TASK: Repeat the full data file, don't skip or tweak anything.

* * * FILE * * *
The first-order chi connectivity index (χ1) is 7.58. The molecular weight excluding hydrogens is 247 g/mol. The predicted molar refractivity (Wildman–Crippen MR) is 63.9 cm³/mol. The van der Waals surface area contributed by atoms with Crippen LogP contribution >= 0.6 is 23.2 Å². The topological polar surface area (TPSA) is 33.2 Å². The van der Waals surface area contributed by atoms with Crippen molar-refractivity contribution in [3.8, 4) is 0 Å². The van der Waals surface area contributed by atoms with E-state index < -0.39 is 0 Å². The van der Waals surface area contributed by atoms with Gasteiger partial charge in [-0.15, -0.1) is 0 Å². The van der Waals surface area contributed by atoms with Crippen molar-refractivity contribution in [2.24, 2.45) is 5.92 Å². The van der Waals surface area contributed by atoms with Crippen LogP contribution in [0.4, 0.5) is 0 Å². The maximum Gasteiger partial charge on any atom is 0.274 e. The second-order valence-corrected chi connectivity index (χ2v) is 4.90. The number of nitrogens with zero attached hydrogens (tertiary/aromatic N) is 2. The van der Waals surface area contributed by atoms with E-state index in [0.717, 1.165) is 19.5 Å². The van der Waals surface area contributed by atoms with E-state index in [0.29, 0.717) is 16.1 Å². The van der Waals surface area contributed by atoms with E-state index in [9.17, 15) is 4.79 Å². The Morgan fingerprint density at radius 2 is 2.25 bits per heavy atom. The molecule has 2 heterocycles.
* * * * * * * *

The first-order chi connectivity index (χ1) is 7.58. The molecular weight excluding hydrogens is 247 g/mol. The predicted molar refractivity (Wildman–Crippen MR) is 63.9 cm³/mol. The van der Waals surface area contributed by atoms with Crippen LogP contribution >= 0.6 is 23.2 Å². The topological polar surface area (TPSA) is 33.2 Å². The van der Waals surface area contributed by atoms with Crippen molar-refractivity contribution in [3.8, 4) is 0 Å². The van der Waals surface area contributed by atoms with E-state index < -0.39 is 0 Å². The van der Waals surface area contributed by atoms with Gasteiger partial charge in [-0.15, -0.1) is 0 Å². The van der Waals surface area contributed by atoms with Crippen molar-refractivity contribution in [2.24, 2.45) is 5.92 Å². The van der Waals surface area contributed by atoms with Crippen LogP contribution in [0.4, 0.5) is 0 Å². The maximum Gasteiger partial charge on any atom is 0.274 e. The second-order valence-corrected chi connectivity index (χ2v) is 4.90. The number of nitrogens with zero attached hydrogens (tertiary/aromatic N) is 2. The van der Waals surface area contributed by atoms with E-state index in [0.717, 1.165) is 19.5 Å². The van der Waals surface area contributed by atoms with E-state index in [0.29, 0.717) is 16.1 Å². The van der Waals surface area contributed by atoms with E-state index in [9.17, 15) is 4.79 Å². The Morgan fingerprint density at radius 2 is 2.25 bits per heavy atom. The molecule has 2 heterocycles.